Opponents to the internet filter have been given a temporary win as Communications Minister Senator Stephen Conroy announced that he will delay the implementation of the controversial filter.
The delay comes as a review into the classification scheme, mainly focusing on what is Refused Classification, is done and what is deemed Refused Classification on the internet – one of the main focuses on Conroy’s filtering plan.
“Some sections of the community have expressed concern about whether the range of material included in the RC (Refused Classification) category, under the National Classification Scheme, correctly reflects current community standards,” Senator Conroy has said.
“In order to address these concerns, the Government will recommend a review of the RC classification to State and Territory Ministers, be conducted at the earliest opportunity. The review would examine the current scope of the existing RC classification, and whether it adequately reflects community standards.”
“As the Government’s mandatory ISP filtering policy is underpinned by the strength of our classification system, the legal obligation to commence mandatory ISP filtering will not be imposed until the review is completed.”
The review is to be completed in a year’s time.
Optus, Telstra and Primus – the three ISPs who have agreed to filter out sites – will now voluntary filter child pornography sites in the meantime. Conroy is happy that the larger ISPs have taken the initiative and encourage others to do the same.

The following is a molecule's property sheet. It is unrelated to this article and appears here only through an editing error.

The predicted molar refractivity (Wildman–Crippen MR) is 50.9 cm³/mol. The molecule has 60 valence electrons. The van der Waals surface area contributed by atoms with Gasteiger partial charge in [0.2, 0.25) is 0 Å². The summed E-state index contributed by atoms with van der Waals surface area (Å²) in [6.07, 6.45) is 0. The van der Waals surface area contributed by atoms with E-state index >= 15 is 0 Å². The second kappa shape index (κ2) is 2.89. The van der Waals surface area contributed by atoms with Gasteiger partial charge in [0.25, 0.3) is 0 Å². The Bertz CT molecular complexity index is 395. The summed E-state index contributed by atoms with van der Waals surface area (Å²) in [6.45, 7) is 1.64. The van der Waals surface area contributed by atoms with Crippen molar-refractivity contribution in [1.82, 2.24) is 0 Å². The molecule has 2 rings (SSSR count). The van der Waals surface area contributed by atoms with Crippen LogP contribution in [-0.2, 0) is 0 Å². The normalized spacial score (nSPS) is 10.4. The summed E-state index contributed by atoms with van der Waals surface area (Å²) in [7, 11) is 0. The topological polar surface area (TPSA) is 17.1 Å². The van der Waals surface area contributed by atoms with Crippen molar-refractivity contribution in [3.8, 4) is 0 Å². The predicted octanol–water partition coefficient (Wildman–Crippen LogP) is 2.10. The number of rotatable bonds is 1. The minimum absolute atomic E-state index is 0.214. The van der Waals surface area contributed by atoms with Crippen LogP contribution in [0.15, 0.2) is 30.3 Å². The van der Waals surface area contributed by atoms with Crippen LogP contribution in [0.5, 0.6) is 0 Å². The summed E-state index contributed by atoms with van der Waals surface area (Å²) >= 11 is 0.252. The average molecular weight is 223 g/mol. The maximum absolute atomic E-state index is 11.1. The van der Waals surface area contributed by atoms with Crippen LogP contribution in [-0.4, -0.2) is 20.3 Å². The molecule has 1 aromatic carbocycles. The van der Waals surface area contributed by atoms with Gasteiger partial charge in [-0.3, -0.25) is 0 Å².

“I welcome the socially responsible approach taken by some of Australia’s largest ISPs. Between them they account for around 70% of internet users in Australia,” Senator Conroy said.
“I encourage other Australian ISPs to follow the example of these ISPs, as well as the large number of ISPs in other western democracies, who already block this abhorrent content.”
Other news on the filter, revealed by Senator Conroy, include that ACMA will not determine what goes on the black list, it will be the Classification Board. As well, content owners who are based in Australia will be given a notice before being blocked – hopefully rectifying the situation (especially like a site like ours).
Despite a new leadership, Prime Minister Julia Gillard has put her backing towards the internet filter – despite many opposing such a move, with the exception of the Christian lobby groups. However, she acknowledges that there are some concerns – including the technical side.